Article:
of Chicago llfo provod too much for him,
nnd ho was glad io get back to the Eternal
City, his adopted homo.
Mr. Sdttox, who is exhibiting tho pairtlng
"Xana," by Suchorowsky, tlio llusslan
artist, is In a great quandary over ir. Tbe
paint or varnish of the picture is rnnning in
a great many places, threatening to
eventnally destroy it. He called on several
of the urtisU of this city during tho week,
but they could suggest no remedy except to
call in the services of a Xew York profes
sional picture restorer. Tho picture is to be
on exhibition in this city four weoks longer.
There 1 on exhibition at tne Gillesplo
gallery one of Chirlos Linford's happiest
uut'imn elfects lull of tho rich and sen&uous
coloring of that period ot tho year. Mr.
I.liiford was at one time a Pittsburg artisr,
imt lias been for manv years locatod in
Philadelphia. A great many of his paint
ings aro owned by Plttsbnrgcrs.
Mil Jo3Ern It Woodweli. is to contributo
six paintings, mostly marines, to tho
World's Fair. Tlioy were lately on exhibi
tion at tlio Art Society's permanent gnllory.
His daughter, Johanna K. Woodwi-11, Is to
contributo the water color head which was
ao much admired wiien on exhibition at the
Art Society's gallery.
Ms. D. B. Walk ley sold during tho week
his "Interior of a Pottery." Akron, O., a
very faltlnul piece of work, to Mr. Wilson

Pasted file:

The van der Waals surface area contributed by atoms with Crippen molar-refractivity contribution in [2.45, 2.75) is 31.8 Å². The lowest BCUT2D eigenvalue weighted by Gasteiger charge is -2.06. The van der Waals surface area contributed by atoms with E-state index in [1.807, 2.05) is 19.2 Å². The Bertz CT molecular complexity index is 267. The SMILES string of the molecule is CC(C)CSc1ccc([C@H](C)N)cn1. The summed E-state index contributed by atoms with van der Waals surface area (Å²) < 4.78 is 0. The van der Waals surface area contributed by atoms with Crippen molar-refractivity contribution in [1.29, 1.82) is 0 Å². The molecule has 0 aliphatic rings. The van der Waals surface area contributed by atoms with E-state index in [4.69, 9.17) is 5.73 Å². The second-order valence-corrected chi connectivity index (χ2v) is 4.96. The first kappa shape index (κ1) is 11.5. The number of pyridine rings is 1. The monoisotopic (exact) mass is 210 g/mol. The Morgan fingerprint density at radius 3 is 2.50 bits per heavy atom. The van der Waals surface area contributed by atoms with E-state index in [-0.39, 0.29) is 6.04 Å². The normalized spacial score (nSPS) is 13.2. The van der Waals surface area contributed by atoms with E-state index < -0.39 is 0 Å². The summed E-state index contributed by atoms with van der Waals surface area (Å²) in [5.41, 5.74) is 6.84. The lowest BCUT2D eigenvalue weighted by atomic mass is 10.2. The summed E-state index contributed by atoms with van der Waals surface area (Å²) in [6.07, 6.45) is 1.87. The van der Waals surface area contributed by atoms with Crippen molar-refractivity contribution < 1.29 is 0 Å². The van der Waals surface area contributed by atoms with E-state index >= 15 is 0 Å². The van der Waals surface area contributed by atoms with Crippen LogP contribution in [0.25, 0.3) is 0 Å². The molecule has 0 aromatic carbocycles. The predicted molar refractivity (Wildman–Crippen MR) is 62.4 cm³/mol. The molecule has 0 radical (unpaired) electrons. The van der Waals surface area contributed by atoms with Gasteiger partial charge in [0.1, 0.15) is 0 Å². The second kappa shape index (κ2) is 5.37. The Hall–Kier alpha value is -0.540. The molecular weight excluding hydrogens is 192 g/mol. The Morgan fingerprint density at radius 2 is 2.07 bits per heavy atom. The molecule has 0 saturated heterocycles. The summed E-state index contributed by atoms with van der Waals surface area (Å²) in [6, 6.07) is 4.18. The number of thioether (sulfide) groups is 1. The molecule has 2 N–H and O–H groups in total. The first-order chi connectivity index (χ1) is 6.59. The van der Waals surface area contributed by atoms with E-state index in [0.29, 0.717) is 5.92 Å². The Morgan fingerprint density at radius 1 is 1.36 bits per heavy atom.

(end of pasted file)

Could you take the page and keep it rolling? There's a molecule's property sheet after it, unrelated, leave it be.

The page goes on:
Sliaw, of tlio Merchants nnd Manufacturers'
National Bank. Mr, Walklcy his his large
canva', "Interior of a Glasshouse" on the
Southside, netrly finished, which ho In
tends to send to tlio World's Fair.
Oyiix one week moro remains for Pennsyl
vania artists who intend to contributo pict
ures to the World's Fair. All tho Pennsyl
vania pictures have to be in Philadelphia by
January 3, whero they will be passed on by
the Pennsylvania Jury. The selected pict
ures will he exhibited at tho Academy of
Fine Arts, Philadelphia, piuvioii to being
Bent to Chicago. Illunks nnd further infor
mation can lie obtained of Mr. Josepn It
Voodvell and John W. Beutty, who are
members of tlio Jury of selection.
The following American artists have dono
decorative work in the buildings of tho
Woild's Fain Fignre emblematic textile
arts, liobert Louis Iteid; panel representing
nnturon, Georgo W. Maynard: allegorical
fUrnre needlework, J. Alden Weir; Forging,
fiiture by C . Simtuonr; ceramic painting,
Kenyon Cox; the telephone, J. Carroll Beck-
SEE w IT.
TnOSE AWKWARD CHRISTMAS TOTS.
Having recently paid an election bet by trundling a wheelbarrow through tha
'street', this citizen feels that lie has no reputation for dignity to sustain him in ir
the present ordeal. Chicago Nats Record.
1: wi I j...
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'" jew i wiiii
'Iff' "' 7 iWL , l
THE NIGnT BEFORE CnKISTSIAS.
Ho, this is not a burglar at work, but a fond father smuggling toys into tha